I don’t see here a Europe appealing to Joe Biden to restore normalcy to the world, by “pushing back” on Russia and China. I think instead there’s widespread concern about reckless U.S. behavior in the Black Sea or South China Sea. I don’t think Europeans are optimistic about Biden restoring the Iran Deal; hasn’t he accused the Iranians of not wanting to “return” to the deal they never abandoned? On Iran, isn’t he mired in lies and obfuscations already?

I don’t think the world counts on Biden to do anything to “push back” on Israeli savagery towards the Palestinian people. Blinken represents himself as an unconditional supporter of the right of Israel to exist and defend itself as a Jewish state. As a Jew and stepson of a Holocaust survivor he boasts of sterling Zionist credentials.

This means Blinken is again a fossilized link to the past in which the systemic racism which is Zionism (labeled by the UN as a form of racism from 1975 to 1991) was tolerated and prettified. His response to the latest Gaza blitzkreig was to pledge to rebuild Israel’s Iron Done missile defense system. Back to normal, folks! Not that Trump would have done anything differently.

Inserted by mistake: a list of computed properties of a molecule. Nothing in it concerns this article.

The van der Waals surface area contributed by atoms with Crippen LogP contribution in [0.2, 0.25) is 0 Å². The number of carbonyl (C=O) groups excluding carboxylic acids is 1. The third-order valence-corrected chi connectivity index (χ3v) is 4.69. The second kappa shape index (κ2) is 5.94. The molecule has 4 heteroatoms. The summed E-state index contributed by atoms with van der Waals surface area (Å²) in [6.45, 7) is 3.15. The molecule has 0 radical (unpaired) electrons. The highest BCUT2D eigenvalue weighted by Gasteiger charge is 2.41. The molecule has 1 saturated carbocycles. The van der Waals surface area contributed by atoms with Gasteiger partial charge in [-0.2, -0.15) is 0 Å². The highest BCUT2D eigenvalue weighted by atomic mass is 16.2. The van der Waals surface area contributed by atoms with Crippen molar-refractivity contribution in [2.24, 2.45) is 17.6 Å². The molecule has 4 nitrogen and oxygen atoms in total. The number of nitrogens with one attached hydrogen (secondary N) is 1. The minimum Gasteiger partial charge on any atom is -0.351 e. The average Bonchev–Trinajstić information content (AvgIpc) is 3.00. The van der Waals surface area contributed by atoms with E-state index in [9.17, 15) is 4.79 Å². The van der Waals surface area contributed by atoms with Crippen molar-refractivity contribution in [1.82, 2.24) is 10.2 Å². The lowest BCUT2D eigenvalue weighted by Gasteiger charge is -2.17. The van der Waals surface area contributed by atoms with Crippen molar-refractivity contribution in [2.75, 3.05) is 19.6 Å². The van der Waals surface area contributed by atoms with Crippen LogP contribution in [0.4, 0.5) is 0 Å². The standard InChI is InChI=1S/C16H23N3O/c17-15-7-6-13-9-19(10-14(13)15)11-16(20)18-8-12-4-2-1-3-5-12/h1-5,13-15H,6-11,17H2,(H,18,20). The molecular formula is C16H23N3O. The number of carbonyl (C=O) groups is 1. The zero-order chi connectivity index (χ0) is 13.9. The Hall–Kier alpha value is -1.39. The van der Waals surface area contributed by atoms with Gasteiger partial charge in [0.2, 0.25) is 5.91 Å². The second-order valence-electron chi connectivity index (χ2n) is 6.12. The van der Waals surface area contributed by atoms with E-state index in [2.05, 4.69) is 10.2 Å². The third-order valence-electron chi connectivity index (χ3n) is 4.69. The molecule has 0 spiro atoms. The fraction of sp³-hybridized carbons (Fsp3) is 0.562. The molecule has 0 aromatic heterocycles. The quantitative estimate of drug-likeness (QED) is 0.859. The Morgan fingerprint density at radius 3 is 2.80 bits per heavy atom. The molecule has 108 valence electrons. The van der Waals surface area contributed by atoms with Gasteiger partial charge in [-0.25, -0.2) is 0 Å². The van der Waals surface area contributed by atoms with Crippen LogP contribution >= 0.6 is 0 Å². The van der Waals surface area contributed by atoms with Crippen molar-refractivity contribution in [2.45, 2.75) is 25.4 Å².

Since entering office Joe Biden has assured the Japanese prime minister that the U.S. views the Chinese isles of Diaoyutai as Japanese, and will defend them with Japan according to the ANPO alliance terms. It is a major provocation of the PRC absolutely unnoticed by the U.S. press. Blinken has accused China of “genocide” in Xinjiang, and denounced repression in Hong Kong (which as you recall was seized by British colonialists after a war called the Opium War needed to establish Britain’s right to engage in state-sponsored narco-trafficking to rectify its trade deficit with China, held by the British from 1841 to 1987 when the lease exacted under terror expired and Chinese administration returned). Blinken has accused China of “aggression” against Taiwan, a Chinese province colonized by the Japanese 1895-1945, occupied by invading anti-communists from the mainland from 1949, considered Chinese by most on both sides of the strait. (There is an independence movement but no foreign government supports it.)